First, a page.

What curriculum do young people need?



For the last 30 years, the school curriculum in England has been imposed on teachers top-down. Teachers were not regarded as knowledgeable and were simply expected to “deliver” what politicians decided.

The current version, launched by Michael Gove in 2013, is easily the worst. Gove set up a panel of just four chosen experts then three of them fell out with him. The current national curriculum consists of a collection of content decided by Gove himself and the schools minister Nick Gibb, who is still in charge.

It became notorious even while still in formation, when the open letter signed by 100 education experts in universities made front page news.

“The lists of spellings, facts and rules will not develop children’s ability to think or encourage critical understanding and creativity. It takes no account of children’s age and will place pressure on teachers to rely on rote learning without understanding. Inappropriate demands will lead to failure and demoralisation.”

The history curriculum was denounced by historian Simon Sharma as nationalistic and imperialist.

In 1918, Mary Bousted, joint General Secretary of the NEU, argued against its backwardness, narrow view of skills, and reactionary nationalism.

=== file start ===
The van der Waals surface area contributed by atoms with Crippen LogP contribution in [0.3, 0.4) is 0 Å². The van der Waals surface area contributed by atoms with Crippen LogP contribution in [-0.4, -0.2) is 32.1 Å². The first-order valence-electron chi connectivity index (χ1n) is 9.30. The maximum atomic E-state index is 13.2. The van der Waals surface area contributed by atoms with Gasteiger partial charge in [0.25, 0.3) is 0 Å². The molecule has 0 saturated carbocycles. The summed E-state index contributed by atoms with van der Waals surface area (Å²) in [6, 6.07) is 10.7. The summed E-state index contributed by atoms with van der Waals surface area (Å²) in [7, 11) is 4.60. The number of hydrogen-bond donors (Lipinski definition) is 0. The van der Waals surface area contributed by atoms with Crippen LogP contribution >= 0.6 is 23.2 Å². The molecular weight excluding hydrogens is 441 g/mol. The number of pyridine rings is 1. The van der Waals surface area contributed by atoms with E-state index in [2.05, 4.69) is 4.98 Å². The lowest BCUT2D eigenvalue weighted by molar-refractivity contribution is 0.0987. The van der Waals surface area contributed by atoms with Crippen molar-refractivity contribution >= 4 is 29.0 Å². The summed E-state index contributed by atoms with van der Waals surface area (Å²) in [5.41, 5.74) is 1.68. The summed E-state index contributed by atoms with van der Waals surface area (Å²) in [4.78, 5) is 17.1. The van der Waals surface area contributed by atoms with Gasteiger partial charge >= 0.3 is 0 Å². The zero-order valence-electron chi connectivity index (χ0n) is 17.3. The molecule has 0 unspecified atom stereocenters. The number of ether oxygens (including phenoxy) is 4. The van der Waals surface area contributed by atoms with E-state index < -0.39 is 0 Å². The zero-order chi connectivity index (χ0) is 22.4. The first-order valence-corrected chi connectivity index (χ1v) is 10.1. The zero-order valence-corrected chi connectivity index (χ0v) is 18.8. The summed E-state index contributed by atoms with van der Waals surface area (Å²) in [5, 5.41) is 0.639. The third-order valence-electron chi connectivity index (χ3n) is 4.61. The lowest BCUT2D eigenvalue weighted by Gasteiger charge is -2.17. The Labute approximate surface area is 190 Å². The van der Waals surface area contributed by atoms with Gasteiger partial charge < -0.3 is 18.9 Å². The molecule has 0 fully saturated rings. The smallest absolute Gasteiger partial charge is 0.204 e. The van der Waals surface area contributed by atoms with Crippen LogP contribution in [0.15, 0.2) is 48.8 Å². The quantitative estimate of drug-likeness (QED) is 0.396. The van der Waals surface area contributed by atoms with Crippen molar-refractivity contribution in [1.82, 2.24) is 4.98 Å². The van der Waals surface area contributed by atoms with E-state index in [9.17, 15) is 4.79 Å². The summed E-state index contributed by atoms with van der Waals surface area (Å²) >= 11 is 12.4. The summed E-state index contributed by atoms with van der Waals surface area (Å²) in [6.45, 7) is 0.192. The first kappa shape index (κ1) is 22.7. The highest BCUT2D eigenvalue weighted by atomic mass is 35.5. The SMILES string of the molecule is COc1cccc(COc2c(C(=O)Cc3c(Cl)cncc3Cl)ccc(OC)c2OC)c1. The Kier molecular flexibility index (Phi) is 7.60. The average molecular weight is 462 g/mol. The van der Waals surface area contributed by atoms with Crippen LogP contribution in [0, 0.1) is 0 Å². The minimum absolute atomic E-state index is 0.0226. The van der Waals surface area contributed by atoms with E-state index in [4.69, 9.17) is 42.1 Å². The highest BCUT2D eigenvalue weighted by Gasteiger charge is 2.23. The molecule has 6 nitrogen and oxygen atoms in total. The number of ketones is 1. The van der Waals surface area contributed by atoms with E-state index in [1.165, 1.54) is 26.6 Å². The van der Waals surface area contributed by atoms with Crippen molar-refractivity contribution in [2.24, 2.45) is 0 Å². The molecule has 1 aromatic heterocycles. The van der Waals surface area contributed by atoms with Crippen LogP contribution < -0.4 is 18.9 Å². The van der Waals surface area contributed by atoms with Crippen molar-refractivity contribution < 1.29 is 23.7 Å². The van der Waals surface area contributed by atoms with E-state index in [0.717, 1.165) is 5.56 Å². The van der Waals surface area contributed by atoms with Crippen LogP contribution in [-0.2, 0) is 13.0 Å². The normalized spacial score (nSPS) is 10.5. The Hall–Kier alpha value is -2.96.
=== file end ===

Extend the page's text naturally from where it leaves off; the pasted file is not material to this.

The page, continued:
Gove’s curriculum tries to silence students. By age 11, they have to write to a set pattern with the approved surface features (semi colons, frontal adverbials etc.). Children’s experiences and ideas, and their creativity in expressing them, count for nothing. This continues to age 16, when they are discouraged from expressing themselves through Design and Technology, dance, drama, art or music.

Gove finger

Gove’s national curriculum was a clear usurpation of power. At last there are signs of teachers actively reasserting themselves. Three teachers from the Celebrating Education project, all active members of the National Education Union, have launched an initiative to collect the ideas of teachers.

Their questionnaire asks

  • what should be the broad aims of the curriculum, and what should be its main features at different stages
  • how school learning should relate to their community needs and experiences
  • what knowledge and skills young people need to engage critically and meaningfully with the world.

It asks teachers how their thinking about curriculum has been affected by events of the last few months, particularly Covid19 and Black Lives Matter.

The questionnaire can be found here and is open to teachers of any age group, as well as other education staff, parents, governors, students and others.

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